• Equipment was placed in the same spot for each session. Baseline equipment was placed in the same spot as the three months prior to starting the experiment.
• Sessions were run concurrently on the same nights of the week (Monday and Tuesday) at the same starting time (7:00 pm) Starting times are within a one-minute margin of error.
• All equipment was checked prior to each session for batteries, and files erased for each session. New tapes were used for each session in cameras requiring tapes. • Only investigators were present during controlled conditions.
• A computer-generated silence of ten seconds was inserted between each question (and for 30 seconds at the end of each section of questions) to further eliminate contamination of the audio.
Over four months from May 2013 to August 2013, we conducted a total of twenty-seven sessions and approximately twelve hours of recording. Our audio recorded only four anomalies, which were found to be “drop-outs” on the audio, most likely due to the computer’s screen saver kicking on, and no increase in responses was recorded. No audible responses were detected and recorded while the investigators were present.
Visual evidence of momentary light fluctuations was restricted to one evening, June 25, occurring concurrently with recorded vibrations picked up by our geophones. At this time the town was experiencing the heaviest rainfall (and subsequent wind squalls) of the month. Investigators noted we could “feel” the natural movement within the building and hear door frames rattling.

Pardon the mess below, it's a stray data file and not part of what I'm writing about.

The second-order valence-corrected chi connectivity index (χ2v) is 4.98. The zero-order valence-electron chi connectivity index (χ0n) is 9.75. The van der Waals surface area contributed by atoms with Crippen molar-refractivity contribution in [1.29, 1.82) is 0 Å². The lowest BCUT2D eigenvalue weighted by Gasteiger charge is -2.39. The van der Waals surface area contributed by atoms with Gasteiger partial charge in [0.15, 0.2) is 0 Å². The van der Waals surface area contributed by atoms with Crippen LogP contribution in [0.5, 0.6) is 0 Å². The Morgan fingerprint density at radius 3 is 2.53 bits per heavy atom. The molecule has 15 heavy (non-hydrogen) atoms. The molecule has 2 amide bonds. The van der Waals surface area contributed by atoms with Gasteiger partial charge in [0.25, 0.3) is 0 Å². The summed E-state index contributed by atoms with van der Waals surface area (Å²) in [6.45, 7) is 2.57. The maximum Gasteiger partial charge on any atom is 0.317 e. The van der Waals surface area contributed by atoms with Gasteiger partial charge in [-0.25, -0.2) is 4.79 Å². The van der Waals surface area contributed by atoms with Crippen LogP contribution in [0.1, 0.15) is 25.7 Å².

There were no variations of the light levels from the baseline recorded during our sessions except when the investigators left the building walking past the meter. An example is shown above in which investigators leaving can be seen at 7:12 pm.
The graph below is an example for the decibel meter. It illustrates three sets of ten questions, represented by a peak and trough, during the experiment. Each trough represents the baseline for the room on the evening recorded and is ten seconds long. No unexplained disturbances were indicated over the period of the experiment.
Atmospheric pressure, temperature, and humidity also remained constant for the test periods as shown before in the baseline. No “bunching” of data occurred that would indicate sudden and/or sustained drops or rises in these measurements over a short period of time, as is often claimed by paranormal groups.